The notion of interdependence and its implications for child and family policy

Susan L. Brooks, Ya'ir Ronen

Research output: Contribution to journalArticlepeer-review

3 Scopus citations


The authors claim that the recognition of interdependence as a guiding principle of child and family policy has the potential to transform legal systems to make them less punitive and more constructive, less judgmental towards individuals and more empathic to the protection of relationships and self-constructed identities. By embracing the notion of interdependence, our societies can be moved toward greater recognition of our common humanity to the great benefit of children and their families, particularly those who are most vulnerable. Four lenses are articulated in this paper: Therapeutic jurisprudence, preventive law, family systems theory, and culture. The paper shows how these lenses point toward more supportive rather than punitive types of interventions in the lives of children and their families. The paper demonstrates that, despite the fact that questionable parental behavior may initially engender feelings of anger and aversion, an empathic public response-one that recognizes the reality of the interdependence between parents and children-not only comports with current enlightened interdisciplinary approaches, but also promotes child and family well-being. The authors suggest that such a response not only be contemplated and understood, but that it should also reframe child and family policies and practices. The family group conference model represents a tool for such reframing.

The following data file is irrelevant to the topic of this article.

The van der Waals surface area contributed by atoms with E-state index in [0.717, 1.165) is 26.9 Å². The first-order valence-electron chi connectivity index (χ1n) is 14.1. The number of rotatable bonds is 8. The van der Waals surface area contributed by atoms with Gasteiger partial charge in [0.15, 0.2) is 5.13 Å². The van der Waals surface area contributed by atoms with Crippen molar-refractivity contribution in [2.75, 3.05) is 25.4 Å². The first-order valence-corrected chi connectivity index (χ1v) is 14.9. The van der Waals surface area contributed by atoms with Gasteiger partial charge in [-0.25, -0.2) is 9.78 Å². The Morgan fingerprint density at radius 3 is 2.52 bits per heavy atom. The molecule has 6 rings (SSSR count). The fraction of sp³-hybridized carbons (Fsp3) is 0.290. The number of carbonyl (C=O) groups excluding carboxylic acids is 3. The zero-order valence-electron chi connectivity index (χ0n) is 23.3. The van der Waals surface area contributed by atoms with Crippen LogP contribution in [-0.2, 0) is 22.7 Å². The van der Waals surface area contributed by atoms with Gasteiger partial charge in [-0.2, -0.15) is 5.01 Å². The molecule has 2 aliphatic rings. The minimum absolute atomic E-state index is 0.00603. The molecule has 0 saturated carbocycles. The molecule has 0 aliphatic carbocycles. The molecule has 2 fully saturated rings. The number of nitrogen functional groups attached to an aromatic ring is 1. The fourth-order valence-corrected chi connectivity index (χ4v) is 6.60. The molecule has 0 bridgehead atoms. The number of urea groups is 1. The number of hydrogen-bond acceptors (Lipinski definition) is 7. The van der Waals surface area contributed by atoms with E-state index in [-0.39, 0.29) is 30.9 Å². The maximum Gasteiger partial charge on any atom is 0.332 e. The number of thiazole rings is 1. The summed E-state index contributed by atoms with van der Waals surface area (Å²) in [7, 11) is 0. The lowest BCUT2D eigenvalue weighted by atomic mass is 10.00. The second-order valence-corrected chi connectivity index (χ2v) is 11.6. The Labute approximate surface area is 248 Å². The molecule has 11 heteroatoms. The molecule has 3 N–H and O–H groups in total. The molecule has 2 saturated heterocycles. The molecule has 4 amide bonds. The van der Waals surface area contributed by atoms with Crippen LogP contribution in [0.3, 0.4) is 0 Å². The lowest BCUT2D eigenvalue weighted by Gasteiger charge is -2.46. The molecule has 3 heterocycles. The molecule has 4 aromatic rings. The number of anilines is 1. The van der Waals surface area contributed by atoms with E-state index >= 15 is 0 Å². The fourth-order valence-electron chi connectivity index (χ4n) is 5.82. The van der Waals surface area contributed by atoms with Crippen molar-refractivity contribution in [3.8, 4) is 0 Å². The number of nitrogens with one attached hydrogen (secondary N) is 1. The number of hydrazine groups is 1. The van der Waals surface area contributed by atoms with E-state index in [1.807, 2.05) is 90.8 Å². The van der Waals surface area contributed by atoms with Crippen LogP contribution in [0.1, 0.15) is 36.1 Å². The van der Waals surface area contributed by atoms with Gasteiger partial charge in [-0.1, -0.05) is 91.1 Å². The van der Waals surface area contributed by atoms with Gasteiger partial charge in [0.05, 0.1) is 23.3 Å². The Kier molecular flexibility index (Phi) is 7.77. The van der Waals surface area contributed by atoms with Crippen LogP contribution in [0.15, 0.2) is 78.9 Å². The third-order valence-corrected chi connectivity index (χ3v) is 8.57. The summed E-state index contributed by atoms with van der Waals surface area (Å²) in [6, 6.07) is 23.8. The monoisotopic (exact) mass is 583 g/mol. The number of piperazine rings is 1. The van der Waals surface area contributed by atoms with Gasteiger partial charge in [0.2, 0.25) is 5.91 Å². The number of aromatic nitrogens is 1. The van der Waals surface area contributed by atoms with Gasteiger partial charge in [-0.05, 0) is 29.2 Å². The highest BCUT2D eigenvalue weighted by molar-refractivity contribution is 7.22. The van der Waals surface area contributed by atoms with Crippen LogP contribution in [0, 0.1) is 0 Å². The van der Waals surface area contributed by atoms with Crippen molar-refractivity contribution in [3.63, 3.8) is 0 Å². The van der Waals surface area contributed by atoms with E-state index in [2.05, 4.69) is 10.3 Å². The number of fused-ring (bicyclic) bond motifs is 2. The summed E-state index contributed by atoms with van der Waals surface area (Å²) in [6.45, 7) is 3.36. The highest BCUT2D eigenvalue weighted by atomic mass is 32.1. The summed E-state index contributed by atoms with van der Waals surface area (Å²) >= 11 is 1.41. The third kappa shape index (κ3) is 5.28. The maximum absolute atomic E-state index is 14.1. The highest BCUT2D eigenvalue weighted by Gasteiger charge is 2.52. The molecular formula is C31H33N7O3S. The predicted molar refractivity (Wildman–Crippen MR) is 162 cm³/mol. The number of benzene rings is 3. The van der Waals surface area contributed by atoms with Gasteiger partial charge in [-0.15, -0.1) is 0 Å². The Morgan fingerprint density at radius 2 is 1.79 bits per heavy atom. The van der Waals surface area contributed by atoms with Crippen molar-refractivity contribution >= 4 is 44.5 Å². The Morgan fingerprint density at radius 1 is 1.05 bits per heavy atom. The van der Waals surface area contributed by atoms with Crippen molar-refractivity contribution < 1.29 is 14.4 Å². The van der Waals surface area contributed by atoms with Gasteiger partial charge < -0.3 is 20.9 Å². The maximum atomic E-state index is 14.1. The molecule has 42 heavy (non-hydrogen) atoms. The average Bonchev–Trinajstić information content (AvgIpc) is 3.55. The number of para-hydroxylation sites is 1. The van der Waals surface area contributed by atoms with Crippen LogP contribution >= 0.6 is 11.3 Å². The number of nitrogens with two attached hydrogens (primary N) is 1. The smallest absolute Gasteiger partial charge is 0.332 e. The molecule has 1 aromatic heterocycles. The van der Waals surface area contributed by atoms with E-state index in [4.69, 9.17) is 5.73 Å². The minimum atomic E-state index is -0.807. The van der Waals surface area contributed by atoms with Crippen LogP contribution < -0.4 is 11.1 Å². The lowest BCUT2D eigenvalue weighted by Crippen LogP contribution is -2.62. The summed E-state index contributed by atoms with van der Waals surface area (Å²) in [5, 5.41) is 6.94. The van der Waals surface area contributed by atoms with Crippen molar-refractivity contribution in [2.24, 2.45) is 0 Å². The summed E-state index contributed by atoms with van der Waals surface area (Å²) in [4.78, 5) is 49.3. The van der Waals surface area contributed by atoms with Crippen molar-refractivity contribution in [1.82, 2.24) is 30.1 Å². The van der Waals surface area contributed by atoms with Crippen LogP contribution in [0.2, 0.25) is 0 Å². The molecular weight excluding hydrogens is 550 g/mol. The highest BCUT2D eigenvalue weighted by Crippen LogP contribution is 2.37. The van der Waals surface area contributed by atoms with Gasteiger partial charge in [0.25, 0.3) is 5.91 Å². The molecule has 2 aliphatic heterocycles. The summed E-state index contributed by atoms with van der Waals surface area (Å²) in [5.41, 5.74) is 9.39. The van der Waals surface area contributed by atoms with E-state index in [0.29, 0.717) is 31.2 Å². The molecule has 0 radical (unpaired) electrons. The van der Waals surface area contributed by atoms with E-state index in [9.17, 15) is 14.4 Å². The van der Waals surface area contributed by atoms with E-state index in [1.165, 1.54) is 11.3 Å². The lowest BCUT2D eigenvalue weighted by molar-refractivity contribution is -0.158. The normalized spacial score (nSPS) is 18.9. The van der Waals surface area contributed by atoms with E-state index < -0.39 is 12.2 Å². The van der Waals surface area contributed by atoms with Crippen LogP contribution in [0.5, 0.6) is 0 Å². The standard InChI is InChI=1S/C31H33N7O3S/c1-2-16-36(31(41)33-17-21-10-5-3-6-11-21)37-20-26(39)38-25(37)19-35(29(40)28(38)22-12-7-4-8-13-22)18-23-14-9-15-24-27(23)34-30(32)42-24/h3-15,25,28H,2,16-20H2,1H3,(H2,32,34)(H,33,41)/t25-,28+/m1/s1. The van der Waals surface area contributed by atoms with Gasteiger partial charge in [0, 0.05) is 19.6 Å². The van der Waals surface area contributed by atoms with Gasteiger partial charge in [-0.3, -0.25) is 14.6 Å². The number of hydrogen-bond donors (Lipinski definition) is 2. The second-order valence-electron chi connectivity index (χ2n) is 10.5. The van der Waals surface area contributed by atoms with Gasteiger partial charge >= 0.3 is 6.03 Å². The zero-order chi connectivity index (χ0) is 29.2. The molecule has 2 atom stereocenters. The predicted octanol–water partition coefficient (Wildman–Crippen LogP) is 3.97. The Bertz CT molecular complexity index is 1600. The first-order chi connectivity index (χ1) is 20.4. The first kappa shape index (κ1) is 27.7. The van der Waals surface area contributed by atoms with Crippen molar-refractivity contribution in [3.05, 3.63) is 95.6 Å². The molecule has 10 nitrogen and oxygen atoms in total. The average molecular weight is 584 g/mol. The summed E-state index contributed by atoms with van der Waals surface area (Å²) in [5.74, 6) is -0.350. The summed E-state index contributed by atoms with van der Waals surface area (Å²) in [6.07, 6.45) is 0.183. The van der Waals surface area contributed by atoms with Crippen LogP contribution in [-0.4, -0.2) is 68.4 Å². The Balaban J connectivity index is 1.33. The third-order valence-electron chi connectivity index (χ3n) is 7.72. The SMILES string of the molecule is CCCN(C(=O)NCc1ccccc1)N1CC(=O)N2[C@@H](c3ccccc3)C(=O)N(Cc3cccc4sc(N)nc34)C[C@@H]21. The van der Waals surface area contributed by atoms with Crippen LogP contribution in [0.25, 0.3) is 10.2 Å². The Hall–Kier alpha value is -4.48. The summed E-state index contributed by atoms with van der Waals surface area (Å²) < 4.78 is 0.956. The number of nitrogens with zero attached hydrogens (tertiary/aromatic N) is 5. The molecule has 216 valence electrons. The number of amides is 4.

Original languageEnglish
Pages (from-to)23-46
Number of pages24
JournalJournal of Feminist Family Therapy
Issue number3-4
StatePublished - 13 Jul 2006


  • Children's rights
  • Domestic violence
  • Family group conference
  • Family systems theory
  • Identity
  • Interdependence
  • Mediation
  • Preventive law
  • Therapeutic jurisprudence

ASJC Scopus subject areas

  • Gender Studies
  • Applied Psychology


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